Prime Minister Stephen Harper's Conservatives have taken a wider lead over Michael Ignatieff's Liberals, a Leger Marketing poll released to the CBC suggests.

The Leger poll, conducted over the internet from April 27-29, gives Harper's Conservatives 36 per cent support among respondents, while the Liberals were at 25 per cent support.

It is the second poll in as many days that shows the Conservatives leading their Liberal opponents. A poll by research firm EKOS conducted exclusively for CBC News showed the Conservatives at 31.9 per cent support and the Liberals at 26.6 per cent.

The 11-percentage-point lead comes despite a difficult week for the Conservatives, who have been criticized for their handling of illegal lobbying allegations against former Tory MP Rahim Jaffer, as well as censured by the Speaker of the House of Commons over their refusal to hand over uncensored documents related to Afghan detainee transfers.

The New Democrats received 20 per cent support, while the Bloc Quebecois polled at nine per cent and the Greens at eight per cent, according to the Leger survey.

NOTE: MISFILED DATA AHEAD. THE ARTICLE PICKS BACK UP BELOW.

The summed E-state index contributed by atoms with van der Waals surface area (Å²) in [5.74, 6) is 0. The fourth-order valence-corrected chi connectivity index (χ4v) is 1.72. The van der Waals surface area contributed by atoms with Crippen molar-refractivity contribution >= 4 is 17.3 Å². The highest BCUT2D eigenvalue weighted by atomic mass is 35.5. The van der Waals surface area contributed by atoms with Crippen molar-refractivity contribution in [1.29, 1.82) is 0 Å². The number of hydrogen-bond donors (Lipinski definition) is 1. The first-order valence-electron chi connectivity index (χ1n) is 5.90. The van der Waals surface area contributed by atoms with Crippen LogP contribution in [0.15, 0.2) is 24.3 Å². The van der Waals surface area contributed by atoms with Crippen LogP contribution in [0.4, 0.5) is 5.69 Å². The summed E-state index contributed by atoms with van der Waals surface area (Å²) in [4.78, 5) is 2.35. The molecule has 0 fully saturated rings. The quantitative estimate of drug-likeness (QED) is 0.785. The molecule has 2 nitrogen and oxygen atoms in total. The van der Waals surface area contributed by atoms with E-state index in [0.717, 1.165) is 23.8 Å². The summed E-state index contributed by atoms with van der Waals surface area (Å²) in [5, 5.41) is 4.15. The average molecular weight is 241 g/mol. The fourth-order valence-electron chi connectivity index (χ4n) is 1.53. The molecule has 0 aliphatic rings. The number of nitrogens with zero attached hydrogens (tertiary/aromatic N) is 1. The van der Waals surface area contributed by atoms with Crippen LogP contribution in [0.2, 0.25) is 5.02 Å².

Unlike other polling firms, Leger includes the names of the party leaders in the voter intention questions alongside their party names, which the firm says reduces the number of undecided voters in the survey.  

"It puts things back in people's minds when they're not concentrating on politics," Christian Bourque, Leger's vice-president of research, told CBC News. "The emphasis on the leader is reflective of politics today."

Thirty-one per cent of respondents felt Harper would make the best prime minister, while NDP Leader Jack Layton came in second with 23 per cent support and Ignatieff a distant third at 16 per cent.

Despite Harper's personal numbers, 55 per cent of Canadians are dissatisfied with the Conservative government, including 25 per cent who consider themselves "very dissatisfied," the poll results said.

When asked whether Canada was heading in the right or wrong direction, 42 per cent of respondents said the wrong direction, while 37 per cent said the right.

The Leger poll sampled 1,505 respondents at random from Leger's panel of 315,000 Canadians. Because the survey relied on internet users, no margin of error could be reported — as a portion of the population cannot be reached with the medium.

To be representative of the Canadian population, Leger says its researchers weighted the data using the latest Statistics Canada information on gender, age, language and region.